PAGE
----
Tag Archives: Saturday

O’ this Problematic

O’ this problematic /

of all that is quite antic /

stands in ways dramatic /

at the lover’s front door. /

 

But it would be most ecstatic /

and even a touch fantastic /

to touch your life elastic /

once upon a time once more. /

 

Though time be a bit erratic /

and full of senseless static /

like a radio set to bombastic /

’tis you my heart adores. /

 

And though life is all to plastic /

with desires trifling spastic /

my mind trips the light romantic /

in wishing for amour. /

 

So, redact moments miasmic /

and reach for ones orgasmic /

and travel beyond the didactic /

until we reach each other’s door. /

 

–David E. Booker

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Random Acts of Poetry: “O’ Motivation”

O’ Motivation, /

You lost gyration /

Of agitation /

And sometimes vituperation, /

Why can’t I overcome /

This constipation, /

This consternation /

And subjugation of mental triangulation /

That I feel /

Keeping me from my goals? /

O’ this usurpation /

Of my concentration /

Is no vacation /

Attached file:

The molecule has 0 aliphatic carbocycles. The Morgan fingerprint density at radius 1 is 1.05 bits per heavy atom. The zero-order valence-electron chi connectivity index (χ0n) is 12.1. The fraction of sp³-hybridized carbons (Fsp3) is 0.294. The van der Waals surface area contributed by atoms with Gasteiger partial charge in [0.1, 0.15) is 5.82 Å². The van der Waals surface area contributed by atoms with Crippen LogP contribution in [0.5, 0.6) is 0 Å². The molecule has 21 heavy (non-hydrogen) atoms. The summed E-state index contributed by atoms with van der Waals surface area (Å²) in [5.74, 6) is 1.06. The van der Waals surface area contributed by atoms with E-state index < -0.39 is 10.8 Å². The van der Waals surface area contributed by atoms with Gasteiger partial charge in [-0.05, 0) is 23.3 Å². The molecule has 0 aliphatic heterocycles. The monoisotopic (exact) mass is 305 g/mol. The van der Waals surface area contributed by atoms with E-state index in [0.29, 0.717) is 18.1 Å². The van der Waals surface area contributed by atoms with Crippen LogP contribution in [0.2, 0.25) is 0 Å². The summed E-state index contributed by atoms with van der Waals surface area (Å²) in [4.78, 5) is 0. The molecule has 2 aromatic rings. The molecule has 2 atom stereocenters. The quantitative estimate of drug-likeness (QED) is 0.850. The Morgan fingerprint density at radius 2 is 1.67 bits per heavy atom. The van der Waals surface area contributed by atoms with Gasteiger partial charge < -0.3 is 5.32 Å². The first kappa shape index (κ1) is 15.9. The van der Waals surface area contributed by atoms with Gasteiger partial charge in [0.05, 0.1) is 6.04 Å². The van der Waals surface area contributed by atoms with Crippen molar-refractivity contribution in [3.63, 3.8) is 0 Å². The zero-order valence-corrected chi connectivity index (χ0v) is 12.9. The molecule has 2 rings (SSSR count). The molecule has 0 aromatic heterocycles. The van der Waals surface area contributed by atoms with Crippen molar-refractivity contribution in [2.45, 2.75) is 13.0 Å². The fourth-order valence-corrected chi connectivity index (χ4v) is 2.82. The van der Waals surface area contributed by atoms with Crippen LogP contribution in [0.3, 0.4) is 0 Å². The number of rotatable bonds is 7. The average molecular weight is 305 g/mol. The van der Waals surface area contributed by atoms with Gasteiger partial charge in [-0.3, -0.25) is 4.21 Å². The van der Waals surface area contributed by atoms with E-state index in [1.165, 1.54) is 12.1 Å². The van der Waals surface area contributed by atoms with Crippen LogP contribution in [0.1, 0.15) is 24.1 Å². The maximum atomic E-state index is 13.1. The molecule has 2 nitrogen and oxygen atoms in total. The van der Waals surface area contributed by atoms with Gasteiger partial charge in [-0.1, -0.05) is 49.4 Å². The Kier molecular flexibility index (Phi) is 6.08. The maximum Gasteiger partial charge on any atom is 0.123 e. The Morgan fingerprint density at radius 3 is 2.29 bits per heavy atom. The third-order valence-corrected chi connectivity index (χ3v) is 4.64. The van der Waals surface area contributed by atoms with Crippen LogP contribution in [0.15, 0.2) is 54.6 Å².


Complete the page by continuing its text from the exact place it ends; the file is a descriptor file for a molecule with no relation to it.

But abdication /

Surreal. /

Must I face with total resignation /

The certain and declining titration /

Of the limpid constellation /

That is my soul?

 

–David E. Booker

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Tom Howard/Margaret Reid Poetry Contest

Welcome to the 15th annual Tom Howard/Margaret Reid Poetry Contest. Submit published or unpublished work. $4,000 in prizes.

Please submit during April 15-September 30, 2017. We will award the Tom Howard Prize of $1,500 for a poem in any style or genre, and the Margaret Reid Prize of $1,500 for a poem that rhymes or has a traditional style. Ten Honorable Mentions will receive $100 each (any style). The top 12 entries will be published online. Length limit: 250 lines per poem. No restrictions on age or country. Please click the Submittable button below for full details. The results of the 15th contest will be announced on April 15, 2018. Fee: $12 per poem.

Submit poems on any theme, up to 250 lines each. We will award the Tom Howard Prize of $1,500 for a poem in any style or genre, and the Margaret Reid Prize of $1,500 for a poem that rhymes or has a traditional style. Ten Honorable Mentions will receive $100 each (any style). The top 12 entries will be published online. Judge: Soma Mei Sheng Frazier, assisted by Jim DuBois.